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CHAN 10298
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CHAN 10298

Karlowicz: Returning Waves/ A Sorrowful Tale/Episode at a Masquerade

The Classical Shop
release date: October 2005

Recorded in 24 Bit / 96Khz
album available as a Studio Master
Originally recorded in 2005


BBC Philharmonic

Gianandrea Noseda


Studio 7, New Broadcasting House, Manchester


Brian Pidgeon

Mike George


Stephen Rinker

Tom Parnell

Record Label


Orchestral & Concertos

Total Time - 59:18
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Returning Waves, Op. 9

  Symphonic poem  
1 Andante - 4:25
2 [Andante] - 2:02
3 Andante assai - 5:36
4 Andantino - 6:35
5 Andante 5:22

A Sorrowful Tale, Op. 13

  (Preludes to Eternity)  
  Lento lugubre - Moderato assai - Tempo I -  

Episode at a Masquerade, Op. 14

  Symphonic poem  
7 Allegro maestoso - Molto agitato - 6:52
8 Molto lento - 7:54
9 Andante - 1:47
10 Allegro maestoso - Molto agitato - 3:47
11 Molto lento 4:39
The compositions of Mieczys /law Kar/lowicz reflect his admiration for the music of Bruckner, Grieg, Richard Strauss and Tchaikovsky and are characterised by late-romantic sumptuousness.

This is the final volume in Chandos’ series of orchestral works by Karlowicz. The previous releases have generated a huge surge of interest in this neglected composer.

Previous volumes have been chosen as ‘Disc of the Year’ by The Daily Telegraph, ‘Record of the Month’ by Gramophone and ‘Pick of the Month’ by BBC Music Magazine.

Gianandrea Noseda’s work to date with the BBC Philharmonic has been rapturously received.

Karlowicz finished the first of his six symphonic poems, Returning Waves, in 1904. With it, he established the melancholy tone characteristic of much of his mature work. In accompanying notes he spoke of gazing at ‘lifeless ice crystals on the window pane’; a similar image was used by Turgenev, his favourite writer, in An Unhappy Girl, in which unrequited love leads the heroine to take her own life. Karlowicz’s subject is overwhelmed by memories of a young woman, the happiness she seemed to promise, and her eventual rejection of him. The composer was undoubtedly inspired in part by his own unhappy experiences. The work consists of an introduction and four main sections, including a waltz of hedonistic abandon with clear echoes of Richard Strauss, the one contemporary composer whom Karlowicz admired.

A Sorrowful Tale, an explicit portrayal of a suicidal state of mind, was composed in 1908, possibly in response to the suicide of the dramatist Jozafat Nowinski, for whom Karlowicz had provided incidental music for The White Dove. Though A Sorrowful Tale continues and ‘completes’ the narrative of Returning Waves, the final words of the programme and the subtitle – Preludes to Eternity – hint at the consolation of Nirvana already expressed in the composer’s Eternal Songs. In this work there is a move towards a more intense style that verges on the expressionistic, evident in extreme contrasts of tone-colour and the often tonally indeterminate and markedly dissonant idiom.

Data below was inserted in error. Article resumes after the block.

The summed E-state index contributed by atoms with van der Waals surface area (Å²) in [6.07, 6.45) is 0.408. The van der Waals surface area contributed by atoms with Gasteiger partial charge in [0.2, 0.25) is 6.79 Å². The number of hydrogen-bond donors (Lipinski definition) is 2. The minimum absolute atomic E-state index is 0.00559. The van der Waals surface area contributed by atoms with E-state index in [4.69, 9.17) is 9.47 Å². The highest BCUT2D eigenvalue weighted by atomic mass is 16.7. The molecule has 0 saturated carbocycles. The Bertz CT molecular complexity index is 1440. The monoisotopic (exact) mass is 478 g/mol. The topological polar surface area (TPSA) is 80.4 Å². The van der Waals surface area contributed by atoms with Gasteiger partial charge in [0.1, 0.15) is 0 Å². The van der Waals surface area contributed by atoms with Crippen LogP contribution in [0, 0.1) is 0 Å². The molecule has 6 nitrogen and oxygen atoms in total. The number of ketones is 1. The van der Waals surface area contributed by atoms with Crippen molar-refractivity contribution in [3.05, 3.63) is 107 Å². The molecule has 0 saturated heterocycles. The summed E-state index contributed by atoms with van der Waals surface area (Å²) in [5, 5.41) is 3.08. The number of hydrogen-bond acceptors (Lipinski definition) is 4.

Work on Episode at a Masquerade started in February 1908 but was left unfinished at Karlowicz’s death. It was completed only in 1913 by the conductor and composer Grzegorz Fitelberg. According to Chybinski, the work concerned an encounter between former lovers in the midst of a ‘riotous, boisterous, Dionysian but banal’ masquerade. Painful recollections of their past love revive, and their feelings for one another are rekindled. Alas, they are ‘torn apart by the whirlwind of hideous ballroom activity’, and never meet again.

The BBC Philharmonic’s playing and Chandos’s recording uphold their customary high standards…
Gramophone ‘Disc of the Month’ on CHAN 10171

The BBC Philharmonic Orchestra plays with typical musicianship and commitment for its dynamic conductor, and the recording is equally typical in being resonant and ripe.
International Record Review on CHAN 10171

…a must-hear experience for any admirer of late Romanticism.
BBC Music Magazine ‘Pick of the Month’ on CHAN 9986

He is an excellent conductor, and I can’t imagine better performances…
American Record Guide

I would suggest that Karlowicz, in spite of his admiration for Tchaikovsky, is closest to Richard Strauss. He is also, in mood and melancholy, similar to Josef Suk. His tone poems cannot be heard back to back without experiencing an excess of theatrical moodiness. I seem to recall a story that Dvorak told Suk to go away and compose something **** cheerful; the result was his serenade. Karlowicz sadly lacked a friend or mentor to give him some similar advice. Heard singly these pieces suggest the memory of sorrow in a desperately maintained tranquility. Previous generations might have felt the composer needed a cold shower and a good long cross-country run, but Karlowicz does have both charm and ability sufficient to disarm such criticism. It is easy to feel that late romanticism, like a third rate library, is sold by the yard. To avoid this the performers must throw themselves into the music and make it feel fresh minted. Noseda and the BBC Philharmonic have this gift. For some time they have set the benchmark for the late romantic orchestral repertoire, handling the giants, such as Rachmaninov or Prokofiev, and the national masters such as Respighi, Smetana or Dallapiccola. This release is well up to that standard, and bears the hallmark of Chandos recording, a rich and sonorous sound stage.
W Dodd

K Francis

B Loder